It would’ve been easier to be another ‘Hindi’ filmmaker: Gurvinder
Unlike the gloss and glamour in typical Punjabi cinema, his films capture tales from Punjab in the most unique and intriguing manner. Director Gurvinder Singh’s debut film Anhey Ghorey Da Daan (Alms for a Blind Horse) premiered at Venice International Film Festival, bagged three national awards and even won the Golden Peacock award at the International Film Festival of India. With his second film Chauthi Koot that premiered in the Un Certain Regard section at the 68th Cannes Film Festival, won the Best Asian Film Award at the Singapore International Film Festival (SGIFF), Grand Prix at Belgrade Auteur Film Festival, Golden Gateway of India Trophy at MAMI and the National award for Best Punjabi movie; Gurvinder has put Punjab on the global map. Here are excerpts from an exclusive conversation with the award-winning filmmaker.
A lot of stories have been written on the period of insurgency and there are countless personal anecdotes. What was it about these two stories by Waryam Sandhu that made you choose them?
They were situations with an element of suspense and mystery that kept you curious throughout while reading them. They blended with my Hitchcockian sense! Also, they talked of common people, far removed from the political events, who had no stakes in the insurgency. So the situation around had to be evoked and imagined, which is a wonderful challenge for any filmmaker. The fear permeates from unknown quarters. It’s a fait accompli even before the film begins. That makes the characters respond the way they do. So an entire atmosphere is already present and the job is to create it cinematically through rhythm, gestures and reactions to the environment and human actions.
Have the two stories been improvised or used as is for the film?
Improvisation is essential to filmmaking and more so when one is adapting a literary work, as it needs to be translated. The characters and spaces in a book can only be imagined. So how can one make a film as it is? Physical equivalents of people and places need to be found. Part of the film is set in an isolated farmhouse surrounded by fields. Now there are thousands of such farmhouses in Punjab. Which one do you choose? The improvisation starts from casting the space. Filmmakers give so much emphasis on casting actors, but forget that the space exists prior to the character. Spaces are also characters. As are objects and environment.
The right space affords a particular kind of movement that I am looking for. If I can’t move the camera freely, I find it restricting. And movement is cinema! Movement of both the camera and the people and objects like vehicles (cycle rickshaws, buses, trucks, tractors, train), which have been an essential character in my films. Their presence, both as sounds and moving and stationary objects, is so central to our contemporary experience. All these things aid in the improvisation. As does the choice of actors. The physical attributes, the voice quality and whether the person is a professional actor or not changes the tonality of a character. Cinema is not descriptive, which the written word can be. The literary text takes a backstage once physical realities kick in.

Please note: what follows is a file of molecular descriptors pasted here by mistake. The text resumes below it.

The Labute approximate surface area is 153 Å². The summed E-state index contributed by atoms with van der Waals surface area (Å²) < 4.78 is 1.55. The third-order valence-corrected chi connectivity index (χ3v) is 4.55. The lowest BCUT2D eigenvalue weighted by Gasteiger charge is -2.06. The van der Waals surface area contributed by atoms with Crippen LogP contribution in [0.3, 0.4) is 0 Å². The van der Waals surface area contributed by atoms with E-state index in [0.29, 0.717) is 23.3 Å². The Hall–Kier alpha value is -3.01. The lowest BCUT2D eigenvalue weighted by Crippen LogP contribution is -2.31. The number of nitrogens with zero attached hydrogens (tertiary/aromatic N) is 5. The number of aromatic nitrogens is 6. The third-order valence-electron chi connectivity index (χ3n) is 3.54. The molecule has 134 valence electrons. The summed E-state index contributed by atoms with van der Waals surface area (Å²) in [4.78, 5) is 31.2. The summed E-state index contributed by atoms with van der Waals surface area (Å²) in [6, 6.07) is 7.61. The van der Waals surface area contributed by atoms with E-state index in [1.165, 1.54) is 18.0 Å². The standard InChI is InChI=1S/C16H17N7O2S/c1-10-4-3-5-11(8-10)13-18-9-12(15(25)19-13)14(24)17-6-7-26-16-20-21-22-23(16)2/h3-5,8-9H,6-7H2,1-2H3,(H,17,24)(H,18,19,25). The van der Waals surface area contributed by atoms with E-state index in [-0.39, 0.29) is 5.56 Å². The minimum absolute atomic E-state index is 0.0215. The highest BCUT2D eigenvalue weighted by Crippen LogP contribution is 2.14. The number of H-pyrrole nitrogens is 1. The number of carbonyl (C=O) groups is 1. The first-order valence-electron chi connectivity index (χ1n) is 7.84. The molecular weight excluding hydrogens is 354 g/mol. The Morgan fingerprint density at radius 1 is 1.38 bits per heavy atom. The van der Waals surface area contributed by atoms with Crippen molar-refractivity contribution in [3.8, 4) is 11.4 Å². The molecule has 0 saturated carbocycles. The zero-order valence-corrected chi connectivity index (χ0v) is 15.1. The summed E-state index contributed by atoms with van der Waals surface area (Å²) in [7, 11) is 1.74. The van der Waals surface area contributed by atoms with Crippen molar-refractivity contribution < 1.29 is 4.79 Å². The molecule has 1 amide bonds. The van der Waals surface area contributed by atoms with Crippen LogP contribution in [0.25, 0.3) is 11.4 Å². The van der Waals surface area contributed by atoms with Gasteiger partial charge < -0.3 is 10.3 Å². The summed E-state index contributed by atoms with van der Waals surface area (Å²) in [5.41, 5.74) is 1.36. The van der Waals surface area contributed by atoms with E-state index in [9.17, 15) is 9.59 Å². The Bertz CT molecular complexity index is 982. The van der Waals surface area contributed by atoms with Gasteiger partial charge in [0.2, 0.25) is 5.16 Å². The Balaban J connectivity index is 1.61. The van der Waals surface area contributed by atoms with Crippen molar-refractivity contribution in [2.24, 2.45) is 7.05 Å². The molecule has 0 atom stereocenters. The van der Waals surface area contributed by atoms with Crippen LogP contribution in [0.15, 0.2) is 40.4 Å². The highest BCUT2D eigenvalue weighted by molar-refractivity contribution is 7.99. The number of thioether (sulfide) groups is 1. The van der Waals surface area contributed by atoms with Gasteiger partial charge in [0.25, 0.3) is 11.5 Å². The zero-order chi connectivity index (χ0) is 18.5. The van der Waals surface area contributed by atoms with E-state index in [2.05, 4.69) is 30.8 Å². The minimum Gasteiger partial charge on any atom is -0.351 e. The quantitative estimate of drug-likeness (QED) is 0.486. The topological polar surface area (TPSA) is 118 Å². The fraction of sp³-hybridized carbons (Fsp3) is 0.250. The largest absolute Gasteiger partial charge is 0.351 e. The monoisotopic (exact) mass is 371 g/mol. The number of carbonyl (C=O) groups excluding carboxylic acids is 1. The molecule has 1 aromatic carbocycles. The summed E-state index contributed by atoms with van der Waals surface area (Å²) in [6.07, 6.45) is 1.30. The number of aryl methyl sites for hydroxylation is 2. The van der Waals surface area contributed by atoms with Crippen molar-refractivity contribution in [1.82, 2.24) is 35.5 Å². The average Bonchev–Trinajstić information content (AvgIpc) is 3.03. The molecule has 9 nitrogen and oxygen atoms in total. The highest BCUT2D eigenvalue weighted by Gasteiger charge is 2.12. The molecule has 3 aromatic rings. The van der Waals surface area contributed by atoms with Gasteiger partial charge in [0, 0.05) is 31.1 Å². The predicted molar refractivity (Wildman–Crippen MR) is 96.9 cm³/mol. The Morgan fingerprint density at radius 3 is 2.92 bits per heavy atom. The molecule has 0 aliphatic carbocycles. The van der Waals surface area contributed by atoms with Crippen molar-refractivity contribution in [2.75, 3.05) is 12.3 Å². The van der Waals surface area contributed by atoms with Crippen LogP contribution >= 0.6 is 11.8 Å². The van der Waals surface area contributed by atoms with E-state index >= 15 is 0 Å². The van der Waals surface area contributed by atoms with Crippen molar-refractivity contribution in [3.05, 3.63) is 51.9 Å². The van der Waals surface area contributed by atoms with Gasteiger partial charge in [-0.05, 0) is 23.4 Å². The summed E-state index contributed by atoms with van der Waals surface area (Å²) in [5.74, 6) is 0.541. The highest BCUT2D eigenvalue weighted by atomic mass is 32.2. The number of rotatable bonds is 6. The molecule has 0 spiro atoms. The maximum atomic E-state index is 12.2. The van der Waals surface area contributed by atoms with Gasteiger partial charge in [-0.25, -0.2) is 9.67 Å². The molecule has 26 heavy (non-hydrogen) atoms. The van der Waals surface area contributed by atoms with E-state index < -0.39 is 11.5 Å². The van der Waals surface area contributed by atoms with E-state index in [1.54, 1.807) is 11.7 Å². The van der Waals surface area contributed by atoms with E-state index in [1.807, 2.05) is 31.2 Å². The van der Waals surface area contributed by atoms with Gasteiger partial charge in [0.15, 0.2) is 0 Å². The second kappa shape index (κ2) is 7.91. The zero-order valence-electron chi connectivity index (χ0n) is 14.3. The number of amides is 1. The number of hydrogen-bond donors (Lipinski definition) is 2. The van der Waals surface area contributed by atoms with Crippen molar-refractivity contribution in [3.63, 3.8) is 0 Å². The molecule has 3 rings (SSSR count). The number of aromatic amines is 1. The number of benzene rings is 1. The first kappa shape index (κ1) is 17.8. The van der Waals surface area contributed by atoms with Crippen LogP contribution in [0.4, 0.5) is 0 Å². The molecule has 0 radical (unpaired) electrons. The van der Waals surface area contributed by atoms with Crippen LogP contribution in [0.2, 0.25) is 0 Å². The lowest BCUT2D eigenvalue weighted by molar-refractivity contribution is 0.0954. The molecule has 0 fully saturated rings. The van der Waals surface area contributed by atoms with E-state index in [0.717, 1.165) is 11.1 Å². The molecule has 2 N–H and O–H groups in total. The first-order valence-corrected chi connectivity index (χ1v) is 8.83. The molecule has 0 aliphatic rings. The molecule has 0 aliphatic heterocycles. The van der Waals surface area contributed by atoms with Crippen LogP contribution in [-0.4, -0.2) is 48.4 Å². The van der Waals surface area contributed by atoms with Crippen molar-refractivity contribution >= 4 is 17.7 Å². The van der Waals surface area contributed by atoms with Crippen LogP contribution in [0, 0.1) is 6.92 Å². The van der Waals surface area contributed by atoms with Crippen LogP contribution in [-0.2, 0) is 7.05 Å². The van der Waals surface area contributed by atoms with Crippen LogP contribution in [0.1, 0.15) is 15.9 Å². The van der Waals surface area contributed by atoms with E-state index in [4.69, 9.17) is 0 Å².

So when you are shooting the film, do the scenes remain same as they are written in the script?
The script is just a blueprint to start and manage the shoot. The team needs to know what we are shooting on a particular day. I see script as a management necessity: to raise funds and manage the shoot. In a documentary it’s not even that. When the time comes to shoot, I re-imagine and rewrite the scenes as possible shots: how and what the camera will see, how the actors will move and what will they say if they have to speak something. Unexpected things happen while taking a shot, things which cannot be visualised in a script. The reality of sights and sounds needs to be respected. That which is not in the script will enter the frame. Now it’s up to the filmmaker about how tolerant he or she is of this unexpected or random. I look forward to them.
I keep retaking a shot if this unexpected does not happen. If everything is happening as planned, I am not satisfied. It could be as simple as you expected it to be sunny and it’s raining. Or you expected the actor to emote in a certain way and she is doing something totally different. It’s important to observe this and think: I didn’t imagine that she would emote or gesture like this, but this is her reality and this is her reaction to a particular situation. One should respect that if it’s not completely ruining your idea of a scene. I sometimes feel that I’m less of a director and more of an observer. But one has to have a sense of the whole while taking every shot. The entire film has to flash before your eyes and then imagine the shot being taken in the context of the whole film. That provides the answer.
You must have been quite young in the early 80s when ‘Operation Blue Star’ took place. Are there any personal experiences that you witnessed and which became part of the film?
The film is set in Punjab in the 1980s in the region around Amritsar. I have never lived in Punjab, but the memory of that period is very vivid as I’d read in the newspapers or witnessed in Delhi during the massacre of Sikhs after the assassination of Indira Gandhi in 1984. For the first time religious identity hit me and so did the fact that people could discriminate and form such reactionary opinions on the basis of one’s community. And even kill for their assumed associations and identities. But one slowly learns that it’s all a design of the political class as an instrument of gaining power, be it conflict between communities or nations. We researched a lot and that informed a lot of additions to the script, not any personal experiences.